What wives need from husbands is empathy and a shoulder to cry on. Not being able to have a baby with her own eggs was a major disaster for her. It was the loss of a dream - the death of a hope. However, her husband could not understand this and this upset her even more ! If he's so smart, why can't he understand the pain I am going through ? This means they kept on talking at cross-purposes and going around in circles without ever getting anywhere.

He needed to understand her stance by borrowing her perspective. He then needed to explain to her that he understood what her feelings were and could sympathise with what she was going through. He needed to talk to her about all her fears - both expressed and unexpressed. These included the following:

Will I be able to love a child who was born with donor eggs ?
What if the child does not look like us ?
Will I be able to be a good mom ?

She felt responsible for bringing up the baby and felt she needed answers to there key questions before she could agree. She felt her husband was being very immature , short-sighted and goal- focussed. Her worries were far more subtle.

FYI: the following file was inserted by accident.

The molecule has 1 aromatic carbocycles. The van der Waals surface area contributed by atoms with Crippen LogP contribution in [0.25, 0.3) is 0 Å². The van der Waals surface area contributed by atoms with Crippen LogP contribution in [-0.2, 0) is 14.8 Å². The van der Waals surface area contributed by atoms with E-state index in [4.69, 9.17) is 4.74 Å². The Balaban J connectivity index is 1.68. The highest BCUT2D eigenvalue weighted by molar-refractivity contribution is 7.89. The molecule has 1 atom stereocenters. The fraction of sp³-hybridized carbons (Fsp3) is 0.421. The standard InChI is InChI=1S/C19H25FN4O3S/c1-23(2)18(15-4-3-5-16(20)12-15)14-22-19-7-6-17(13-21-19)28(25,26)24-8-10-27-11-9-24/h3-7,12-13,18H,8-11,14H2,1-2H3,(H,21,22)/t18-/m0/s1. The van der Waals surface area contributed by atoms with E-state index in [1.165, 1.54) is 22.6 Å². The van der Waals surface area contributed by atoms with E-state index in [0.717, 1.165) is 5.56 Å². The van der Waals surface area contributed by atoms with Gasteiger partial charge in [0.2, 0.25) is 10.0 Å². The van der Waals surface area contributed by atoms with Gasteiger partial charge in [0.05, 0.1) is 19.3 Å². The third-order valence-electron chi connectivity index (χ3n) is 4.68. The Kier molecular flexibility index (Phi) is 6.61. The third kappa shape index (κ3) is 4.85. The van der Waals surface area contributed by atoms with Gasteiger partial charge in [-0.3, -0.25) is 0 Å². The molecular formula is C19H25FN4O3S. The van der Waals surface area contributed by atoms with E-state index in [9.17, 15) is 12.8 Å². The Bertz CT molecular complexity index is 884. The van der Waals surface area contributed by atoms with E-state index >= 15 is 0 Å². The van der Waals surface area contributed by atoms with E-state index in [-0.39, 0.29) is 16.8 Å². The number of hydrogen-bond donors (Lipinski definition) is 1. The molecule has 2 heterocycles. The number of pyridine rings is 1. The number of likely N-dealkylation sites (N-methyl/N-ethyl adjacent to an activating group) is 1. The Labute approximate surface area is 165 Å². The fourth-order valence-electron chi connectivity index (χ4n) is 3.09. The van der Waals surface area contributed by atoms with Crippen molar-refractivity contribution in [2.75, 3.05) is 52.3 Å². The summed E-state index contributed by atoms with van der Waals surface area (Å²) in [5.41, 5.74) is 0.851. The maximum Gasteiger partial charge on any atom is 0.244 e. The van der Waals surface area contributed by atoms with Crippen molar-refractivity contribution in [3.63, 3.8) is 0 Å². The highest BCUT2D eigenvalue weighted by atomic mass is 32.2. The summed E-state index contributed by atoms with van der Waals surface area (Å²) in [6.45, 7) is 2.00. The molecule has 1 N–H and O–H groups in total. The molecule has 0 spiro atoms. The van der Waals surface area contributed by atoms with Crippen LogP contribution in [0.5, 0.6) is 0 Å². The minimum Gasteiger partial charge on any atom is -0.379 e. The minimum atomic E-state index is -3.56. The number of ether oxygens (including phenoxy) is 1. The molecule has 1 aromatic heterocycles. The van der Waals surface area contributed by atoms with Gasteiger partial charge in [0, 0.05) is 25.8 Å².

It is true that women are far more complex than men - and the sooner we realise this, the better. ( I have been married for nearly 25 years and it took me a long time to figure this out, but I am happy to share my learning !) When women say No, they are not just being pig-headed, but often being far-sighted, because they are much better at anticipating problems. Most men prefer taking a - We'll fix it when we get to it approach, which many women find uncomfortable, because this involves a live baby whom they are bringing into the world !

I asked him a simple question. What if you had to use donor sperm ? What would your feelings be ?

Realisation finally dawned on him ! He could now appreciate some of the complex feelings his wife was having to struggle with. I don't know what they will finally decide, but I am sure they will have a more fruitful discussion now !

Why do we call it a failure when an IVF cycle does not result in a pregnancy ?

The commonest outcome of an IVF cycle is that the clinic makes good quality embryos, but these embryos do not implant , as a result of which the patient does not get pregnant.

When the embryos do not implant, why do we call it a failure ?